For a show that lasted only one season, the win and nomination are impressive, so why did the show end? In a 1997 interview with David D. Duncan (“Hollywood Heroine”), Anne Francis explained why: “ABC said, ‘We can buy The Avengers cheaper than we can make Honey West.’ And that’s exactly what happened.”
A Honey West Film?
In a 1996 interview, Anne Francis commented about a new Honey West project in the works: “Danny DeVito owns the property. From what I understand, they have it as a work in progress. I think two or three different scripts have been written, but none have completely taken yet. I don’t know what he’s planning with it.”
DeVito did nothing with it. Other producers, such as Dodi Fayed and Harvey Weinstein, also took out options to make a Honey West movie, but no films were ever made. A few years ago, Universal Studios had plans for Reese Witherspoon to star as Honey West, but that project has yet to happen.
More About Anne Francis
Born Anne Lloyd Francis (although her New York Times obit gave her birth name as Anne Marvak) on September 16, 1930, the only child of Philip and Edith Francis. She became a child model during the Great Depression, and her first stage appearance at age 11. Her first film role was in 1947 (This Time for Keeps), after which she had leading and supporting roles in more than thirty films and TV shows. She also wrote the book Voices from Home, which she described as her “spiritual expose.” She died January 2, 2011, from complication due to pancreatic cancer.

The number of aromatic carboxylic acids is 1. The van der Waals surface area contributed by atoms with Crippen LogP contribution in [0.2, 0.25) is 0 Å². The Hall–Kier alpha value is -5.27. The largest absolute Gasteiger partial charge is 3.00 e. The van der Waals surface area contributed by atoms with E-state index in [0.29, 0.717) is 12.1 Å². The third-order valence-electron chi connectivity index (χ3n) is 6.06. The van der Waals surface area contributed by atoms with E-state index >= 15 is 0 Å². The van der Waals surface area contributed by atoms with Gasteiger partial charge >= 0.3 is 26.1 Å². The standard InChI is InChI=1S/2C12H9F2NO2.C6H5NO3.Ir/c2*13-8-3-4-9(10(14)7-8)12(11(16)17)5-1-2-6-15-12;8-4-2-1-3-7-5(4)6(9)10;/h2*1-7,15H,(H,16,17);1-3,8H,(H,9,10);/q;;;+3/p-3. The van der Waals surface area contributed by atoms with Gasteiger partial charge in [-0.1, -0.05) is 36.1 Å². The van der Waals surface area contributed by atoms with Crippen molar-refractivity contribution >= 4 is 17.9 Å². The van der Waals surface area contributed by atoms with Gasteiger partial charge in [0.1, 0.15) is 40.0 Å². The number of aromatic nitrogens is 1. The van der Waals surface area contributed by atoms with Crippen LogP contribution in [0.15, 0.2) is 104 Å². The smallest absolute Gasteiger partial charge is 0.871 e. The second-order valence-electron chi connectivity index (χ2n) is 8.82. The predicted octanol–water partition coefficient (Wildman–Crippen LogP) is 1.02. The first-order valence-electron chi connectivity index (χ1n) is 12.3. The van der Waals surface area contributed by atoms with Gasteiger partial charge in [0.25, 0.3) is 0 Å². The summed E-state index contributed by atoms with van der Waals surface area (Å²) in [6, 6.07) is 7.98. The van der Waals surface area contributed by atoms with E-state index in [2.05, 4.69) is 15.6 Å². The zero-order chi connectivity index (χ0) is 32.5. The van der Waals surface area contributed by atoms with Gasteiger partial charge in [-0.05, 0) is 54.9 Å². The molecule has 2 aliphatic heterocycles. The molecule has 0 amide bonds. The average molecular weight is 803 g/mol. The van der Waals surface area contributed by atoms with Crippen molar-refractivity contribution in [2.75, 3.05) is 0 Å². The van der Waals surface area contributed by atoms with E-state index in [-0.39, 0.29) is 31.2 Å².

Honey West Open 1965 Anne Francis ABC (YouTube)
Honey West (The Thrilling Detective Web Site)
This article is based on a book excerpt from Secrets of a Real-Life Female Private Eye by Colleen Collins.